Joseph Taylor’s not your ordinary retired Princeton astronomer. He won the Nobel Prize in physics in 1993 with his colleague Russell Hulse for detecting two pulsars that were orbiting each other.
(A pulsar is a condensed chunk of matter left over from the explosion of a supermassive star, which shoots out energy into space.) In his acceptance speech for the Nobel Prize, he said he was equally motivated by the personal satisfaction of finding clever solutions as we was for broad scientific goals.
Now 74, he spends his retirement doing something called ‘moon bouncing’. “It’s possible, but it’s difficult,” he said. “If you succeed, it’s fun.” What he does is reflect radio signals off the moon with a ham radio, using a homemade antenna in his backyard. Most ham radio users do this by reflecting signals off the upper atmosphere of Earth, but Taylor uses the moon. In order to bounce off the moon, he says, “You need to have a very sensitive receiver, the biggest antenna that you can manage and as much power as is legal.” That’s why he had a 70 foot tall tower built on top of his garage.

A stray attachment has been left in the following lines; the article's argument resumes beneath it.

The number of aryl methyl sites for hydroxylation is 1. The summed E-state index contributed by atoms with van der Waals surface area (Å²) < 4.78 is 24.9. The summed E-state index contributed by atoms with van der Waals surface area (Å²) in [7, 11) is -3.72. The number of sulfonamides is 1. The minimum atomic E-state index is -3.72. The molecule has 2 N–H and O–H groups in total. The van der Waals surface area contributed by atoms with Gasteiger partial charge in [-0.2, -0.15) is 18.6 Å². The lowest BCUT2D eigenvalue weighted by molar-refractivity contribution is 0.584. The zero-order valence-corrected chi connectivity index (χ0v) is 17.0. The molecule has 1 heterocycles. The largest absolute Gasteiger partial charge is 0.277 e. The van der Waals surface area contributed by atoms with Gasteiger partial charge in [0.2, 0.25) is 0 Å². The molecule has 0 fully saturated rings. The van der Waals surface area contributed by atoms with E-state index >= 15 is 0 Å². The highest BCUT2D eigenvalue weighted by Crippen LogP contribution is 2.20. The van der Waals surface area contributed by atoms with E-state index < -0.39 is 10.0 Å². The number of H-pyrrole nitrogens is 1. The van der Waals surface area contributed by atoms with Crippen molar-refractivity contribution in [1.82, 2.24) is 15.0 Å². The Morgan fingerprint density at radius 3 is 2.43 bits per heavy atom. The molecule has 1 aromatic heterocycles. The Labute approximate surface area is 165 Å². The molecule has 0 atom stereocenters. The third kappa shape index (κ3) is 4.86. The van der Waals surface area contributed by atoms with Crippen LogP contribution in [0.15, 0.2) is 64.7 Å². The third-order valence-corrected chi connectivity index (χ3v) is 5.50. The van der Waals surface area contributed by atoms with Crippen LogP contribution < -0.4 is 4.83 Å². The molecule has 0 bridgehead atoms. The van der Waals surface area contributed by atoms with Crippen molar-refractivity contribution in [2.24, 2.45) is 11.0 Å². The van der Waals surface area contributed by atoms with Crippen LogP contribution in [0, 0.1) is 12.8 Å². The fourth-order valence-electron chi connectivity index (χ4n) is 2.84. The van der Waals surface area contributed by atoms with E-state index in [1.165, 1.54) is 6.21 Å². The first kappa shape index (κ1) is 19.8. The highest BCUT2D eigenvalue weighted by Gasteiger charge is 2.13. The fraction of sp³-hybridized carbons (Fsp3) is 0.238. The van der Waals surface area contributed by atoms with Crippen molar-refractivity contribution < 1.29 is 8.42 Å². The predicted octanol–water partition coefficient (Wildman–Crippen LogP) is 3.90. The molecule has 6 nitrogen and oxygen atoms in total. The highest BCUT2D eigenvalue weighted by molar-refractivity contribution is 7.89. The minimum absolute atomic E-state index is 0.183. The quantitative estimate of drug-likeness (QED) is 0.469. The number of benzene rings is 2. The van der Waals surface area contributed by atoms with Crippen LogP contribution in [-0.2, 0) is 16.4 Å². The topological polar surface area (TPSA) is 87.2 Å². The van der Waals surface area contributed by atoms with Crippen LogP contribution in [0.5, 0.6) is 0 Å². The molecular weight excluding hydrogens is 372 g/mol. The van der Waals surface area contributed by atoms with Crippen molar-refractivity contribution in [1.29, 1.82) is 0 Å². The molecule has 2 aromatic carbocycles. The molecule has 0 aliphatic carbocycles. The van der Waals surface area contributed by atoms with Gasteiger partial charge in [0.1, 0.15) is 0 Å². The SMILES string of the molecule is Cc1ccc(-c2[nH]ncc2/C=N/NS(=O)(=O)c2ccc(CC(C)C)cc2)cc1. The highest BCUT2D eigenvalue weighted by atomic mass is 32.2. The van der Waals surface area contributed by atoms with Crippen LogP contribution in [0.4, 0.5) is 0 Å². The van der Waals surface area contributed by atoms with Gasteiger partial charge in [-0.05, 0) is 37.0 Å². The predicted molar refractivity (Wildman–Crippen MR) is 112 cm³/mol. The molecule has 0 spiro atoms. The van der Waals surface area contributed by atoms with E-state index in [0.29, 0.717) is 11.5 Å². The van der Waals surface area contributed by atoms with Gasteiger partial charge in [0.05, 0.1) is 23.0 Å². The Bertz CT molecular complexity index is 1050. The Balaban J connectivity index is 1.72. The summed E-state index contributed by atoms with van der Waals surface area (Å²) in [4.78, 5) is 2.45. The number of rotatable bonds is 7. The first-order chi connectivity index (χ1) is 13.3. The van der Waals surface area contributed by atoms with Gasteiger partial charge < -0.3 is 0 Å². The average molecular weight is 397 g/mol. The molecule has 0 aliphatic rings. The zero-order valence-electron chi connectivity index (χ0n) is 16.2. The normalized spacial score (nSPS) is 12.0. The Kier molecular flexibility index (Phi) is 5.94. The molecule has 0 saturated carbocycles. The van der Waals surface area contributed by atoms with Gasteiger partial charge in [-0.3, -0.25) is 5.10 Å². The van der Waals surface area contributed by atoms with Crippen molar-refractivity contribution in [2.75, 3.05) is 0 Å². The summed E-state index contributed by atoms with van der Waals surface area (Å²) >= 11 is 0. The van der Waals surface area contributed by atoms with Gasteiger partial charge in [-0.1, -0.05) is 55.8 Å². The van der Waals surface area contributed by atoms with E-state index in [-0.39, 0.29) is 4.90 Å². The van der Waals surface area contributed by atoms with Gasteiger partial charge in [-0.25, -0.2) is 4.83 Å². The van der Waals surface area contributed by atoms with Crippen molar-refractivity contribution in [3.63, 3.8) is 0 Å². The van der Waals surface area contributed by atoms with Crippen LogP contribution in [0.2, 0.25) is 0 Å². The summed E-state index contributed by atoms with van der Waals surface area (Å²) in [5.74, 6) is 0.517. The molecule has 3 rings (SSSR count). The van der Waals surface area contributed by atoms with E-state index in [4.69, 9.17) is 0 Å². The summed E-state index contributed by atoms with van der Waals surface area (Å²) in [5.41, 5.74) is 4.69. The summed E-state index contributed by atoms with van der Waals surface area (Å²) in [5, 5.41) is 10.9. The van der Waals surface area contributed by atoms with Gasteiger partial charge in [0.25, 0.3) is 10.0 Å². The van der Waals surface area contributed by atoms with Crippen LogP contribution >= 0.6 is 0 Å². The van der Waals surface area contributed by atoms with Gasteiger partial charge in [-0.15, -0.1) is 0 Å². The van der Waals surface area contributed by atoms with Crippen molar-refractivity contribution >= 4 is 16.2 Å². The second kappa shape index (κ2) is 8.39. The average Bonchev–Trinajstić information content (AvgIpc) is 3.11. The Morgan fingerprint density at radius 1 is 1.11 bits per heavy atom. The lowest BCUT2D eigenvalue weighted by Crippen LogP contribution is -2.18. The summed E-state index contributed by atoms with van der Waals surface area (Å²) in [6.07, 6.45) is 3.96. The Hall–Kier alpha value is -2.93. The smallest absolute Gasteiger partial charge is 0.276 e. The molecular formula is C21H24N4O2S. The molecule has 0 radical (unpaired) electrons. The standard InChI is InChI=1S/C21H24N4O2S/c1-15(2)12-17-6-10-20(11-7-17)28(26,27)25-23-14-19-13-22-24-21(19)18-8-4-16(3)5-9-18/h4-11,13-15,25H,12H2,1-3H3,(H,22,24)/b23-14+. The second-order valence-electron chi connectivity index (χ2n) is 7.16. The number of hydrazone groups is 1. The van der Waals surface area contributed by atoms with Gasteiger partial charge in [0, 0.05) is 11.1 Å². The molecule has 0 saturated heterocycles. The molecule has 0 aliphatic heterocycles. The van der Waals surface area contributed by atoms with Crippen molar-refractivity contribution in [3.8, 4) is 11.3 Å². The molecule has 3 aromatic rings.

He does this to communicate with other ham radio users, so first he sends out a signal using the radio shorthand ‘CQ’, meaning ‘Seek you.’ Then he waits for the replies. He’s received over 3000 replies from 900 people. When he’s not moon-bouncing, he still studies pulsars at Princeton.
from Science News
Image: Jim Wilson/The New York Times